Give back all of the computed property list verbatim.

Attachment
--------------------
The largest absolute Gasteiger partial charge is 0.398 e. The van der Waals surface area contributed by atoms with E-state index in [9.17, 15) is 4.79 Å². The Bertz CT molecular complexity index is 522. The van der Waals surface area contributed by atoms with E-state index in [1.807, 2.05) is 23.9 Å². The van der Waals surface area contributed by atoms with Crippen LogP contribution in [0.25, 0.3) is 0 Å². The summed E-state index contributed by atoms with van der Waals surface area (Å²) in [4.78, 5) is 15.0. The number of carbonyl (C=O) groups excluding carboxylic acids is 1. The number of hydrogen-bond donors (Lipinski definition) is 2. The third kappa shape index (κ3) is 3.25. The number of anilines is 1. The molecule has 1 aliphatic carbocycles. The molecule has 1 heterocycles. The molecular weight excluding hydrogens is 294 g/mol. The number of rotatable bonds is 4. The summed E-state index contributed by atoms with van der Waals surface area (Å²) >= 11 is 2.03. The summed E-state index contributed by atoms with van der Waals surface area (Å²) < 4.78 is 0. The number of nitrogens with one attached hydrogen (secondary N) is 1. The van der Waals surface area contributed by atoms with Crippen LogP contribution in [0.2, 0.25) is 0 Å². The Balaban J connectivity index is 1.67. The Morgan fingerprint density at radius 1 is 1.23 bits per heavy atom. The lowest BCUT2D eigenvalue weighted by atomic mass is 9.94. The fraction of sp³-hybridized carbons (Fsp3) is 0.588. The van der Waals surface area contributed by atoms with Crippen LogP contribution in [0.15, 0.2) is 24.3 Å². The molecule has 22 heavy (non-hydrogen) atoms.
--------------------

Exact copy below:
The largest absolute Gasteiger partial charge is 0.398 e. The van der Waals surface area contributed by atoms with E-state index in [9.17, 15) is 4.79 Å². The Bertz CT molecular complexity index is 522. The van der Waals surface area contributed by atoms with E-state index in [1.807, 2.05) is 23.9 Å². The van der Waals surface area contributed by atoms with Crippen LogP contribution in [0.25, 0.3) is 0 Å². The summed E-state index contributed by atoms with van der Waals surface area (Å²) in [4.78, 5) is 15.0. The number of carbonyl (C=O) groups excluding carboxylic acids is 1. The number of hydrogen-bond donors (Lipinski definition) is 2. The third kappa shape index (κ3) is 3.25. The number of anilines is 1. The molecule has 1 aliphatic carbocycles. The molecule has 1 heterocycles. The molecular weight excluding hydrogens is 294 g/mol. The number of rotatable bonds is 4. The summed E-state index contributed by atoms with van der Waals surface area (Å²) >= 11 is 2.03. The summed E-state index contributed by atoms with van der Waals surface area (Å²) < 4.78 is 0. The number of nitrogens with one attached hydrogen (secondary N) is 1. The van der Waals surface area contributed by atoms with Crippen LogP contribution in [0.2, 0.25) is 0 Å². The Balaban J connectivity index is 1.67. The Morgan fingerprint density at radius 1 is 1.23 bits per heavy atom. The lowest BCUT2D eigenvalue weighted by atomic mass is 9.94. The fraction of sp³-hybridized carbons (Fsp3) is 0.588. The van der Waals surface area contributed by atoms with Crippen LogP contribution in [0.15, 0.2) is 24.3 Å². The molecule has 22 heavy (non-hydrogen) atoms.